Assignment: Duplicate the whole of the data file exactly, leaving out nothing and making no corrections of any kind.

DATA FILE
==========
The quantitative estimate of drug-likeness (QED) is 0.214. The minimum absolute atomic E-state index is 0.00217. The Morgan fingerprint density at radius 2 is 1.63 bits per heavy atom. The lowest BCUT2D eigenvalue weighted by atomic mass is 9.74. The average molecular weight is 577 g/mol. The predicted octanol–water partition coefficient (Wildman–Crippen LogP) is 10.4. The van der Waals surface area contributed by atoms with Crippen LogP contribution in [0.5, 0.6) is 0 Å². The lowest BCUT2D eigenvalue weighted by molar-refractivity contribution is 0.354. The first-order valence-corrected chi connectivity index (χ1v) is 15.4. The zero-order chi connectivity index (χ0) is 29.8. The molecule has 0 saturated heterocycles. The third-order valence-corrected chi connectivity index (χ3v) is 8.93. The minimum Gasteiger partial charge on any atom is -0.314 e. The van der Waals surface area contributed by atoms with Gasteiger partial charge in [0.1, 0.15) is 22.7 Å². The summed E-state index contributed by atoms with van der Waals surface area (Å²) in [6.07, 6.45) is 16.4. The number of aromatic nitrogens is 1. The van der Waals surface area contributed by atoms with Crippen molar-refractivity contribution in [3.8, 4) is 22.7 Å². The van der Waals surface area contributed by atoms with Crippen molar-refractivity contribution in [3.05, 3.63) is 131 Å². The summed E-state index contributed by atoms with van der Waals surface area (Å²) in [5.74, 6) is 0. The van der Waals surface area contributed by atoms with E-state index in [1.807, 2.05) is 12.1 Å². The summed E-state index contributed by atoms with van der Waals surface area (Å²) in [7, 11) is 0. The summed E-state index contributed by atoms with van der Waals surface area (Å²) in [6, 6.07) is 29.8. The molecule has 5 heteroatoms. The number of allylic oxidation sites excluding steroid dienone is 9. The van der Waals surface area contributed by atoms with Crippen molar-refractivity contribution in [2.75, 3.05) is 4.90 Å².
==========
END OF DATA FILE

The quantitative estimate of drug-likeness (QED) is 0.214. The minimum absolute atomic E-state index is 0.00217. The Morgan fingerprint density at radius 2 is 1.63 bits per heavy atom. The lowest BCUT2D eigenvalue weighted by atomic mass is 9.74. The average molecular weight is 577 g/mol. The predicted octanol–water partition coefficient (Wildman–Crippen LogP) is 10.4. The van der Waals surface area contributed by atoms with Crippen LogP contribution in [0.5, 0.6) is 0 Å². The lowest BCUT2D eigenvalue weighted by molar-refractivity contribution is 0.354. The first-order valence-corrected chi connectivity index (χ1v) is 15.4. The zero-order chi connectivity index (χ0) is 29.8. The molecule has 0 saturated heterocycles. The third-order valence-corrected chi connectivity index (χ3v) is 8.93. The minimum Gasteiger partial charge on any atom is -0.314 e. The van der Waals surface area contributed by atoms with Gasteiger partial charge in [0.1, 0.15) is 22.7 Å². The summed E-state index contributed by atoms with van der Waals surface area (Å²) in [6.07, 6.45) is 16.4. The number of aromatic nitrogens is 1. The van der Waals surface area contributed by atoms with Crippen molar-refractivity contribution in [3.8, 4) is 22.7 Å². The van der Waals surface area contributed by atoms with Crippen molar-refractivity contribution in [3.05, 3.63) is 131 Å². The summed E-state index contributed by atoms with van der Waals surface area (Å²) in [5.74, 6) is 0. The van der Waals surface area contributed by atoms with E-state index in [1.807, 2.05) is 12.1 Å². The summed E-state index contributed by atoms with van der Waals surface area (Å²) in [7, 11) is 0. The summed E-state index contributed by atoms with van der Waals surface area (Å²) in [6, 6.07) is 29.8. The molecule has 5 heteroatoms. The number of allylic oxidation sites excluding steroid dienone is 9. The van der Waals surface area contributed by atoms with Crippen molar-refractivity contribution in [2.75, 3.05) is 4.90 Å².